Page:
Russian ruble tumbles as oil prices crash

MOSCOW (AFP) – The Russian ruble tumbled yesterday to a four-year low amid a crash in oil prices as authorities rushed to assure the public the country has accumulated enough funds to withstand the blow.

The ruble fell by nine per cent to trade at 75 to the United States (US) dollar, a rate last seen in early 2016. The Russian Central Bank and the Finance Ministry yesterday announced measures that aim to stabilise the ruble and ensure financial stability.

Russians have been chafing under multiple rounds of Western sanctions since Moscow annexed Crimea from Ukraine in 2014 and tumbling oil prices may deal a new blow to the country’s economy and President Vladimir Putin’s already flagging approval ratings.

Saudi Arabia launched an all-out oil price war last Sunday with the biggest cut in its prices in the past 20 years, after OPEC and Moscow failed to clinch a deal to reduce output.

A meeting of main producers was expected on Friday to agree to deeper cuts to counter the impact of the coronavirus but Russia refused to tighten supply.

A Russian ruble coin is pictured in front of St Basil cathedral in central Moscow on November 20, 2014. PHOTO: AFP

In response, Riyadh slashed its price for April delivery by USD4-6 a barrel to Asia and USD7 to the US.

Yesterday, Russia’s central bank said it was halting foreign currency purchases for the next 30 days.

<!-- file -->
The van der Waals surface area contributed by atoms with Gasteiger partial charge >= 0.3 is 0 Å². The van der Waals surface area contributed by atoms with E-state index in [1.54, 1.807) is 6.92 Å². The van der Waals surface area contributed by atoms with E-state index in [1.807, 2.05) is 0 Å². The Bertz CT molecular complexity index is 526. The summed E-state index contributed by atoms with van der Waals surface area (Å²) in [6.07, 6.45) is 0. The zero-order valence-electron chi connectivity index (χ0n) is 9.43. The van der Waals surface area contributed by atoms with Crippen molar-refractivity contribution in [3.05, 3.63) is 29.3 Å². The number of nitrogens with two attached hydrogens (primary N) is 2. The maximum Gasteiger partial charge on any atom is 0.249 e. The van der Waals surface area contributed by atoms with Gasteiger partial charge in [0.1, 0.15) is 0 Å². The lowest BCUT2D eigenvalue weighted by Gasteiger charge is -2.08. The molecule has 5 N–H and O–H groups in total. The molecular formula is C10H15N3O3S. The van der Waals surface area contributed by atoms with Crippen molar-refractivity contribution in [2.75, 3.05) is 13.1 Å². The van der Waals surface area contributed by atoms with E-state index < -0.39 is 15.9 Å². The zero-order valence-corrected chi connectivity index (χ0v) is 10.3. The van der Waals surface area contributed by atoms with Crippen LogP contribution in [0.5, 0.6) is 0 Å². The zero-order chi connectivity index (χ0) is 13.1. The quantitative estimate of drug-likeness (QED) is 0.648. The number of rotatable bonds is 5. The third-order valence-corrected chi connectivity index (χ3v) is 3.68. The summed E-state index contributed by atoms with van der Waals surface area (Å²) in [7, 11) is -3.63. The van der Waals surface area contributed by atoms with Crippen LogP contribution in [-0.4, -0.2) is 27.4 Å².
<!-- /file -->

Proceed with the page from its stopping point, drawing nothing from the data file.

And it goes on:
“This decision has been taken to increase the predictability of actions of monetary authorities under the conditions of significant changes on global oil markets.”

The central bank said it would continue monitoring the situation and was ready to use “additional instruments in order to maintain financial stability”.

The Finance Ministry said for its part it would be selling foreign currencies in the open market if oil prices continue to fall, adding this will have “a stabilising effect on the national currency exchange rate”.

The ministry said Russia has accumulated enough money to withstand low oil prices.

As of March 1, the National Wealth Fund was worth USD150 billion, or 9.2 per cent of gross domestic product, the ministry said in a statement.

That will be enough to last six to 10 years if oil prices fall to USD25-30, it said.

Russia has entered a politically sensitive period after Putin in January proposed an overhaul of the constitution, the first changes to the basic law since 1993.

A vote on the controversial reforms that Putin said should ensure the country’s future for decades to come is set for April 22, followed by parliamentary elections next year.

Analysts say that the weak ruble may jeopardise Putin’s promise to invest tens of trillions of rubles in Russia’s dilapidated infrastructure and other sectors over the next five years in a bid to kickstart anaemic economic growth.

Putin has earmarked RUB25.7 trillion for investment in virtually all sectors – digitalisation, demographics, ecology, education, roads, culture and health – from now until the end of his fourth Kremlin term in 2024.